Adding one more judge to a district court with vacancy increases bank lending by about 0.5% in the following year, finds new study
Across India’s courts, thousands of cases are pending resolution because of an overburdened and understaffed judiciary. Addressing this would not only lower the case backlog but also drive economic growth, according to research.
In a new study, Manaswini Rao of the University of California, Berkeley shows that improvement in the performance of district courts, through the addition of judges, can notably improve outcomes for banks and formal sector firms in India.
Using a dataset of six million active court cases between 2010 and 2018 across 195 district courts, Rao measures district court performance by calculating disposal rates. This is the number of trials resolved in a given year as a share of total caseload with higher rates indicating faster resolution of cases.
She finds that a major driver of disposal rate is judge vacancy. She finds that adding one more judge to a district court and filling a judge vacancy increases disposal rate by 6%.
She then measures the effect of changes in disposal rate on credit. Her analysis suggests that banks are the primary users of district courts since they are involved in debt disputes.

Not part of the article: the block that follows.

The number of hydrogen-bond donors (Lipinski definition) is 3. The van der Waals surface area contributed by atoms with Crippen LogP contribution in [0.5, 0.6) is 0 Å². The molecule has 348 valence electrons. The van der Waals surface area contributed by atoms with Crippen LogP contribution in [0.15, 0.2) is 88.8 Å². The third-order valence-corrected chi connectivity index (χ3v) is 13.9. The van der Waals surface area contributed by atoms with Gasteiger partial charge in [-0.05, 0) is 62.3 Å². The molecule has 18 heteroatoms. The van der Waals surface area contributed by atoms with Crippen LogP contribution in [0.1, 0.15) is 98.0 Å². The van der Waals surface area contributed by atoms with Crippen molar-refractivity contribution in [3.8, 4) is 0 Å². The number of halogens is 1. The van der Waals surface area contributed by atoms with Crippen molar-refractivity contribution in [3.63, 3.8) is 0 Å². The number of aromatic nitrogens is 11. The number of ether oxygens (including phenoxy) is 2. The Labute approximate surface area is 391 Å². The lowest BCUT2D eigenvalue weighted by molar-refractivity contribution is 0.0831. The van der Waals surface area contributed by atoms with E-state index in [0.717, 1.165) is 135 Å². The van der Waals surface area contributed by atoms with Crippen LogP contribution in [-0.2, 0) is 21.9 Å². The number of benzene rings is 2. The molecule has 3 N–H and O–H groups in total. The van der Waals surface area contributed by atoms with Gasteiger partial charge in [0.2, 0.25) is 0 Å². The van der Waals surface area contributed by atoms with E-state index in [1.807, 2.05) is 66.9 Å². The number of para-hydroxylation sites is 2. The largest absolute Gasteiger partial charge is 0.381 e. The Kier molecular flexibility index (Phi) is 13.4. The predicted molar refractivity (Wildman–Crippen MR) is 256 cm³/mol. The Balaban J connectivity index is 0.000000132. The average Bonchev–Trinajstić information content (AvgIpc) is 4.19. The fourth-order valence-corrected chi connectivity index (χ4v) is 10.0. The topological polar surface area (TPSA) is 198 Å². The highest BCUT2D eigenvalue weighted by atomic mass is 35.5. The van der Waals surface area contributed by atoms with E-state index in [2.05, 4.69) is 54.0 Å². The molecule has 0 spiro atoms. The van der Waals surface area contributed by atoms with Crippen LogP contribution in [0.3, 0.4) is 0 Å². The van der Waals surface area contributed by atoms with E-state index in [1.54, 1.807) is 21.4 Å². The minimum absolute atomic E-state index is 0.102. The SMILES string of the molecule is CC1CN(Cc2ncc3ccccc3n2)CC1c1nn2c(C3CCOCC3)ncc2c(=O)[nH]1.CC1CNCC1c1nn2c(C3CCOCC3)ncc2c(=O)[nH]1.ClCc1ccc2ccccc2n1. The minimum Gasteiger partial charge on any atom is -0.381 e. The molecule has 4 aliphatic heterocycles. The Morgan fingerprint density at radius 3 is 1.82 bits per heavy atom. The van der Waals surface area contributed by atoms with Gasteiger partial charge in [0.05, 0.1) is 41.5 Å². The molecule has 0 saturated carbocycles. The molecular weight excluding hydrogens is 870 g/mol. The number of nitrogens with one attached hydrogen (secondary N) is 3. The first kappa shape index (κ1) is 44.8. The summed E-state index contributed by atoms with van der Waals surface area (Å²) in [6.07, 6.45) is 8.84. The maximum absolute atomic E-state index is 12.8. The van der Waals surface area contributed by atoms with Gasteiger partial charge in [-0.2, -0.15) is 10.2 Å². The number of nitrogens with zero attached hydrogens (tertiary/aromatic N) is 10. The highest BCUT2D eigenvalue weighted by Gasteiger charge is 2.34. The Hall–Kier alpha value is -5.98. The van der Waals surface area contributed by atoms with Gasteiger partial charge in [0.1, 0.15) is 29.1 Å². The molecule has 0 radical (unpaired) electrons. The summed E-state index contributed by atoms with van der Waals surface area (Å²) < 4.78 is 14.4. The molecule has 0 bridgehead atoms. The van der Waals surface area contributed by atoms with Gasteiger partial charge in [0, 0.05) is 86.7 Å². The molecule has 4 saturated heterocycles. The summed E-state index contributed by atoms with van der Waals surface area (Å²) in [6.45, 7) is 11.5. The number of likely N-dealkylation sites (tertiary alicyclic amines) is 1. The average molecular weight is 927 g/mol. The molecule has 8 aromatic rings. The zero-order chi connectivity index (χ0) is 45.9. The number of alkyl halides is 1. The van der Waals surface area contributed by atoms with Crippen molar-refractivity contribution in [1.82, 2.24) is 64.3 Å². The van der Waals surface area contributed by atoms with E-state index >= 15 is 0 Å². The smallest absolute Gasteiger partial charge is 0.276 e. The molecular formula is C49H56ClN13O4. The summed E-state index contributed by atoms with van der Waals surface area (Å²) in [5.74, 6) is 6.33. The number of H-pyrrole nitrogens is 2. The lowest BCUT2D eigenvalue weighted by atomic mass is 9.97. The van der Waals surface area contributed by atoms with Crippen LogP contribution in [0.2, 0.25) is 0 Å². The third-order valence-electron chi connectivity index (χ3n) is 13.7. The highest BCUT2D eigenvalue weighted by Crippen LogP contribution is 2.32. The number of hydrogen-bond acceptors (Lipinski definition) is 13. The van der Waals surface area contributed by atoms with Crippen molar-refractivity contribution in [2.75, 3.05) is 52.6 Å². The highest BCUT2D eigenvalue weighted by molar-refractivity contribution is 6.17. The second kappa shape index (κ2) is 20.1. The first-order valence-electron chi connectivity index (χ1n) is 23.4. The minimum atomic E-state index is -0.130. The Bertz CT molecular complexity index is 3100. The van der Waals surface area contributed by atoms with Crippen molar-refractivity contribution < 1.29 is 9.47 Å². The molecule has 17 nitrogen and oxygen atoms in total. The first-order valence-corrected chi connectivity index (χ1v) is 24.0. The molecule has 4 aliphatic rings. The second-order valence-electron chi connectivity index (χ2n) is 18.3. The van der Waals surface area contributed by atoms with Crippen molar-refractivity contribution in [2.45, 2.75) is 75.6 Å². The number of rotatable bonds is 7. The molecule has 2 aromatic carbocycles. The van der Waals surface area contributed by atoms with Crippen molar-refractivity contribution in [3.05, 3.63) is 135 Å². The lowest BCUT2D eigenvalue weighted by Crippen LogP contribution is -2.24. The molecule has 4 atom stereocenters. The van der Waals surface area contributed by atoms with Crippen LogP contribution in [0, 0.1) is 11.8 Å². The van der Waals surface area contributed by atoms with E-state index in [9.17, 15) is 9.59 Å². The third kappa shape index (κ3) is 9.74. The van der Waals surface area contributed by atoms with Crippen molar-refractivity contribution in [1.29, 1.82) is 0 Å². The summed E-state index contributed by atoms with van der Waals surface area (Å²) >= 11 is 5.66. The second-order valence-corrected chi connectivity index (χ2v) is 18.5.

A heavy backlog implies that a bank’s capital remains stuck. Rao finds that a 1% increase in disposal rate is associated with 0.11% increase in loans issued a year later or, equivalently, adding one more judge to a court with vacancy increases lending by 0.5%.
This increased credit positively impacts production and profitability of firms located within the court’s jurisdiction which could, in turn, improve tax collections.
According to Rao’s estimates, adding one judge to a district court could potentially earn close to ₹76 lakh in taxes in the short run from each district which would significantly outweigh the annual salary of an additional judge.